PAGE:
- The commitment of marriage is more satisfying than cohabitation.
- Tying the knot often strengthens relationships.
- Formalizing a partnership creates investment.
- Marriage is celebrated as a significant life event.
We all know them—couples who have been together for years yet resist formalizing their union. Why? Accustomed to the question, these couples offer a variety of explanations: “We don’t plan on having children,” “We can’t afford it,” or, hopefully, tongue in cheek, “Why ruin a good thing?”
Eventually, however, many couples cut ties or tie the knot, because as I discuss in a previous column, there may never be a "right time" to get married. But when couples chose to venture down the aisle together, research indicates that wedding bells improve well-being.
The Happiness of Marriage
Morten Blekesaune, in a piece entitled “Is Cohabitation as Good as Marriage for People’s Subjective Well-Being?” (2018), examined exactly that issue.[i] He describes happiness as an emotional state associated with physiological reactions to life events, compared with satisfaction, which he describes as a cognitive evaluation that involves the additional element of making social comparisons with other reference groups, as well as individual hopes, expectations, and desires.
Blekesaune notes that a longitudinal analysis showed that entering into cohabitation was as beneficial for happiness as entering marriage, but that entering marriage was slightly more satisfying than merely living together—but only among people who had never been married. This finding was true for both men and women and for various age ranges. Blekesaune notes that the benefits of cohabitation are similar to marriage with respect to happiness, but not with respect to how individuals who have never been married experience overall life satisfaction.
Stability and Social Roles
Clearly, it is more complicated both logistically and emotionally to walk out of a marriage than a dating relationship. Sharing an address only makes a breakup more burdensome as a practical matter. The comparative relational benefits are experienced in other ways as well.
Blekesaune recognizes two reasons relational benefits are not experienced equally by cohabiting versus married couples: partnership stability and prescribed social roles. He describes the more “popular” explanation as the recognition that marriage represents a stronger legal and deeper interpersonal commitment, which renders it more resistant to dissolution than cohabitation. He also notes that marriages are more stable than cohabitation arrangements, in part because divorce is more legally regulated than merely ending a cohabitation arrangement. He further notes that relationship instability could itself create stress within cohabitation relationships and that perceiving a greater risk of dissolution can explain more depressive symptoms among individuals who are living together as compared with married couples.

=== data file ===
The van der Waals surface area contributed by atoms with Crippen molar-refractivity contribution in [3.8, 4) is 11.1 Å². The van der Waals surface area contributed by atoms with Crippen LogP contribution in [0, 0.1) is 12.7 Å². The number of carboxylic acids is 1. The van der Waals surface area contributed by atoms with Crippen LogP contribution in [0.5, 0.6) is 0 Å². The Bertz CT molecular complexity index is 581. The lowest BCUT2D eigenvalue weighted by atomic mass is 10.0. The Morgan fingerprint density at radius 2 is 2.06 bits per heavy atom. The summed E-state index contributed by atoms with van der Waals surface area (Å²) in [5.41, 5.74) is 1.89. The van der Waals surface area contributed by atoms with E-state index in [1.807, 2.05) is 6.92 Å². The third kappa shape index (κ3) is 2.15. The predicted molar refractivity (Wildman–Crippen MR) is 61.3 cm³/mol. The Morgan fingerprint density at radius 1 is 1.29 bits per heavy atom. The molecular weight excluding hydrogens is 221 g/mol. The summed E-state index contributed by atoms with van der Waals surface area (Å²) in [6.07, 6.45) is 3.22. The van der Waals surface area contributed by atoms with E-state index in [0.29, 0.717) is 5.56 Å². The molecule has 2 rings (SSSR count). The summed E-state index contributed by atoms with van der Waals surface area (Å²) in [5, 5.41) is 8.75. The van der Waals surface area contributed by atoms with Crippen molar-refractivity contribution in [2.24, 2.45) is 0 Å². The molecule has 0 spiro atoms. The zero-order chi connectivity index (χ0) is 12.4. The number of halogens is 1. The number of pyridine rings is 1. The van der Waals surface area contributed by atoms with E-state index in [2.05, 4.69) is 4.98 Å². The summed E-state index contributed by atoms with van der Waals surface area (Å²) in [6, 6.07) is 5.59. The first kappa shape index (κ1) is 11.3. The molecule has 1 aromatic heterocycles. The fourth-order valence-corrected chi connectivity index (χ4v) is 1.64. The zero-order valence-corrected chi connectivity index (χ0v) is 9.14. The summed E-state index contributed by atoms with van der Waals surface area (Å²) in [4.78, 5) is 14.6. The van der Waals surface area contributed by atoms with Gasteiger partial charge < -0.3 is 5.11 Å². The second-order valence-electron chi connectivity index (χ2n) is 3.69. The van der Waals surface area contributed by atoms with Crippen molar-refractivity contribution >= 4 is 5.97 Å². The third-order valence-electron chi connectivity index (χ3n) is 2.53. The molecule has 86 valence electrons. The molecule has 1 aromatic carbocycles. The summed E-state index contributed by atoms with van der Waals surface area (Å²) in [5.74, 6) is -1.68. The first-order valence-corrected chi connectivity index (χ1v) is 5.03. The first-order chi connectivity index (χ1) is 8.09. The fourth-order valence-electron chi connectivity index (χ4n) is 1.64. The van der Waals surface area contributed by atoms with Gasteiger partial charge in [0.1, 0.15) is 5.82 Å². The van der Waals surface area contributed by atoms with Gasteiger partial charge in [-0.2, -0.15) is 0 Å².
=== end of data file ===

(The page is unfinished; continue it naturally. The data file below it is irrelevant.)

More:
Regarding relational investment, Blekesaune notes that couples who are merely cohabiting might be less willing to invest in their relationship and associated social networks as compared to couples with the relational stability that comes with marriage. Such investment includes taking part in similar social networks and activities, along with sharing responsibility for children and property. Blekesaune notes that such investments are bonding experiences for partners and can generate a higher degree of social support, as well as a stronger division of labor in maintaining the household, leading to increased productivity.
Blekesaune also notes that cohabitation could lack role performance expectations and methods of handling the types of partnership issues that are associated with marriage. For example, he notes that married couples usually have more clarity in dividing household tasks than couples living together, indicating that cohabitors have less prescribed social roles. Blekesaune notes, however, that the link between relationship type and prescribed social roles could vary between countries and cohorts, as well as over different periods in history.
Marriage as a Significant Life Event
Unlike a couple’s decision to move in together, marriage is often viewed as a new and exciting chapter in life. A wedding is planned, a venue is selected, an invitation list is compiled. Blekesaune notes that marriage can be viewed as a more important life event than merely deciding to cohabit and that life events tend to have stronger and more consistent effects on cognitive well-being, such as life satisfaction, than emotional components of well-being, such as happiness.
Marriage is both a covenant and a commitment. Considering the potential benefits and advantages, it is a decision that should be made carefully, prayerfully, and sensibly.
[i] Blekesaune, Morten. 2018. “Is Cohabitation as Good as Marriage for People’s Subjective Well-Being? Longitudinal Evidence on Happiness and Life Satisfaction in the British Household Panel Survey.” Journal of Happiness Studies: An Interdisciplinary Forum on Subjective Well-Being 19 (2): 505–20. doi:10.1007/s10902-016-9834-x.